Last year, the College Board, under the leadership of David Coleman, introduced a new APUSH, (Advanced Placement U. S. History) Curriculum Framework. I have previously written about the content of the new APUSH curriculum (rightwinggranny.com). If you would like to see all of the articles, use the search engine at the top of the page. However, in this article I would like to share some quotes from a speech given by Dr. Wilfred M. McClay, G.T. and Libby Blankenship Professor in the History of Liberty at the University of Oklahoma. Dr. McClay spoke on July 10, 2015, at Hillsdale College. The full text of his remarks can be found at the Imprimis section of the Hillsdale College website.
Here are a few excerpts from his speech:
…the chief purpose of a high school education in American history is as a rite of civic membership, an act of inculcation and formation, a way in which the young are introduced to the fullness of their political and cultural inheritance as Americans, enabling them to become literate and conversant in its many features, and to appropriate fully all that it has to offer them, both its privileges and its burdens. To make its stories theirs, and thereby let them come into possession of the common treasure of its cultural life. In that sense, the study of history is different from any other academic subject. It is not merely a body of knowledge. It also ushers the individual person into membership in a common world, and situates them in space and time.
This is especially true in a democracy. The American Founders, and perhaps most notably Thomas Jefferson, well understood that no popular government could flourish for long without an educated citizenry—one that understood the special virtues of republican self-government, and the civic and moral duty of citizens to uphold and guard it. As the historian Donald Kagan has put it, “Democracy requires a patriotic education.” It does so for two reasons: first, because its success depends upon the active participation of its citizens in their own governance; and second, because without such an education, there would be no way to persuade free individuals of the need to make sacrifices for the sake of the greater good.
…The 2014 framework grants far more extensive attention to “how various identities, cultures, and values have been preserved or changed in different contexts of U.S. history, with special attention given to the formation of gender, class, racial, and ethnic identities.” The change is very clear: the new framework represents a shift from national identity to subcultural identities. Indeed, the new framework is so populated with examples of American history as the conflict between social groups, and so inattentive to the sources of national unity and cohesion, that it is hard to see how students will gain any coherent idea of what those sources might be. This does them, and all Americans, an immense disservice. Instead of combating fracture, it embraces it.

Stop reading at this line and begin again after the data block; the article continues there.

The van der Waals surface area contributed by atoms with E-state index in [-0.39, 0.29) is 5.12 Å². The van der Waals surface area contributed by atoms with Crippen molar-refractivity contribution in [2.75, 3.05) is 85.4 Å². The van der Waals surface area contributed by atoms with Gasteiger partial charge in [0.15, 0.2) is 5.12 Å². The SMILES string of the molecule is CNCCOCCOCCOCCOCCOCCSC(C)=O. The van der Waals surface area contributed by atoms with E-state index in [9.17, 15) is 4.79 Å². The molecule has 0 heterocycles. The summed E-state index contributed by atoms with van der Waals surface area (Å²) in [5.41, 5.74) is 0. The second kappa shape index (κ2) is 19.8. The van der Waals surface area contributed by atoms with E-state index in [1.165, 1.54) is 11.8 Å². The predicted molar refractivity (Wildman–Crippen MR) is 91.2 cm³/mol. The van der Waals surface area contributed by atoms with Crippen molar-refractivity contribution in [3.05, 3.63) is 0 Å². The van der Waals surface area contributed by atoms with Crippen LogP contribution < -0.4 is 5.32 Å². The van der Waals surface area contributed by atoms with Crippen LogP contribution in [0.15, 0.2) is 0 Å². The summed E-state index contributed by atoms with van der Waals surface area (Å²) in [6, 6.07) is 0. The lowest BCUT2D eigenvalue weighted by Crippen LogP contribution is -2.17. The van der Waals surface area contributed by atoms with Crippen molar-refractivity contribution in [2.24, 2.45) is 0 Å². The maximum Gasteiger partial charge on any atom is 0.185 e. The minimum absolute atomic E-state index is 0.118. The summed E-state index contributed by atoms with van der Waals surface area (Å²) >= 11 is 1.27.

If this framework is permitted to take hold, the new version of the test will effectively marginalize traditional ways of teaching about the American past, and force American high schools to teach U.S. history from a perspective that self-consciously seeks to decenter American history. Is this the right way to prepare young people for American citizenship? How can we call forth the acts of sacrifice that our democracy needs, not only on the battlefield but also in our daily lives—the acts of dedication to the common good that are at the heart of civilized life—without training up citizens who know about and appreciate that democracy, care about the common good, and feel themselves a part of their nation’s community of memory? How can we expect our citizens to grapple intelligently with enduring national debates—such as over the role of the U.S. Constitution, or about the reasons for the separation of powers and limited government—if they know nothing of the long trail of those particular debates, and are instead taught to translate them into the one-size-fits-all language of the global and transnational?
Please follow the link above to Imprimis to read the entire speech. Dr. McClay has named one of the causes of the divisions we face today. Because our children have not been taught patriotism (it is out of favor right now and referred to as ‘gringoism’), they lack pride in themselves and in their country. When everyone gets a trophy, we have no one to celebrate. When everyone gets a trophy, no one is exceptional. It is time to start recognizing those who are worthy of trophies and letting those who don’t earn them at first to keep trying until they do. American History should be ‘warts and all,’ but it shouldn’t be all warts. The new APUSH curriculum is mostly warts.